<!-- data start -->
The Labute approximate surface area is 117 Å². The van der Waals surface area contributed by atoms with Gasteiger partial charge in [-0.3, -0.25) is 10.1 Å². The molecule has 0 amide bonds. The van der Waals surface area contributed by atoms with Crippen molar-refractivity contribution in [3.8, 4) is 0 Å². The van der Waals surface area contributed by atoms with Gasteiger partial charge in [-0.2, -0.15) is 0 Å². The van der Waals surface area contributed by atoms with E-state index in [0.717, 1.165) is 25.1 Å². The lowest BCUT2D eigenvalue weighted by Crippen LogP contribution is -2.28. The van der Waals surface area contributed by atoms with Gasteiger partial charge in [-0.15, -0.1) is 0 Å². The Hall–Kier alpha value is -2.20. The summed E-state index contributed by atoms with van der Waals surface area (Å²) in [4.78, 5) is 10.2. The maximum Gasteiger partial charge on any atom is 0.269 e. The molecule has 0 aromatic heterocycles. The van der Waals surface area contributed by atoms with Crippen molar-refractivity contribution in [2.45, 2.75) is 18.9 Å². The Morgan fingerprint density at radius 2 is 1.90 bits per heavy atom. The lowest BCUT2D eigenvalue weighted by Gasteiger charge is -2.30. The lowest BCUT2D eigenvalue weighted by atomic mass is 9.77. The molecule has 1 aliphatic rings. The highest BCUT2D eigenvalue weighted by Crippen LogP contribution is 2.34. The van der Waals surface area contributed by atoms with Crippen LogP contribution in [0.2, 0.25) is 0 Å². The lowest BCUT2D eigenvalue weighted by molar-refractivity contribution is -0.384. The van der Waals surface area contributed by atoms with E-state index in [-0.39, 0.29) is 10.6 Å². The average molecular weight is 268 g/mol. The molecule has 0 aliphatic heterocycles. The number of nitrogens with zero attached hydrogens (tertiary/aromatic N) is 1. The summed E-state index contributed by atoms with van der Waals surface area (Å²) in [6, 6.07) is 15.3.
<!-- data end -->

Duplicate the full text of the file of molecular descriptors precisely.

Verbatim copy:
The Labute approximate surface area is 117 Å². The van der Waals surface area contributed by atoms with Gasteiger partial charge in [-0.3, -0.25) is 10.1 Å². The molecule has 0 amide bonds. The van der Waals surface area contributed by atoms with Crippen molar-refractivity contribution in [3.8, 4) is 0 Å². The van der Waals surface area contributed by atoms with Gasteiger partial charge in [-0.2, -0.15) is 0 Å². The van der Waals surface area contributed by atoms with E-state index in [0.717, 1.165) is 25.1 Å². The lowest BCUT2D eigenvalue weighted by Crippen LogP contribution is -2.28. The van der Waals surface area contributed by atoms with Gasteiger partial charge in [-0.15, -0.1) is 0 Å². The Hall–Kier alpha value is -2.20. The summed E-state index contributed by atoms with van der Waals surface area (Å²) in [4.78, 5) is 10.2. The maximum Gasteiger partial charge on any atom is 0.269 e. The molecule has 0 aromatic heterocycles. The van der Waals surface area contributed by atoms with Crippen molar-refractivity contribution in [2.45, 2.75) is 18.9 Å². The Morgan fingerprint density at radius 2 is 1.90 bits per heavy atom. The lowest BCUT2D eigenvalue weighted by Gasteiger charge is -2.30. The lowest BCUT2D eigenvalue weighted by atomic mass is 9.77. The molecule has 1 aliphatic rings. The highest BCUT2D eigenvalue weighted by Crippen LogP contribution is 2.34. The van der Waals surface area contributed by atoms with Crippen LogP contribution in [0.2, 0.25) is 0 Å². The lowest BCUT2D eigenvalue weighted by molar-refractivity contribution is -0.384. The van der Waals surface area contributed by atoms with E-state index in [-0.39, 0.29) is 10.6 Å². The average molecular weight is 268 g/mol. The molecule has 0 aliphatic heterocycles. The number of nitrogens with zero attached hydrogens (tertiary/aromatic N) is 1. The summed E-state index contributed by atoms with van der Waals surface area (Å²) in [6, 6.07) is 15.3.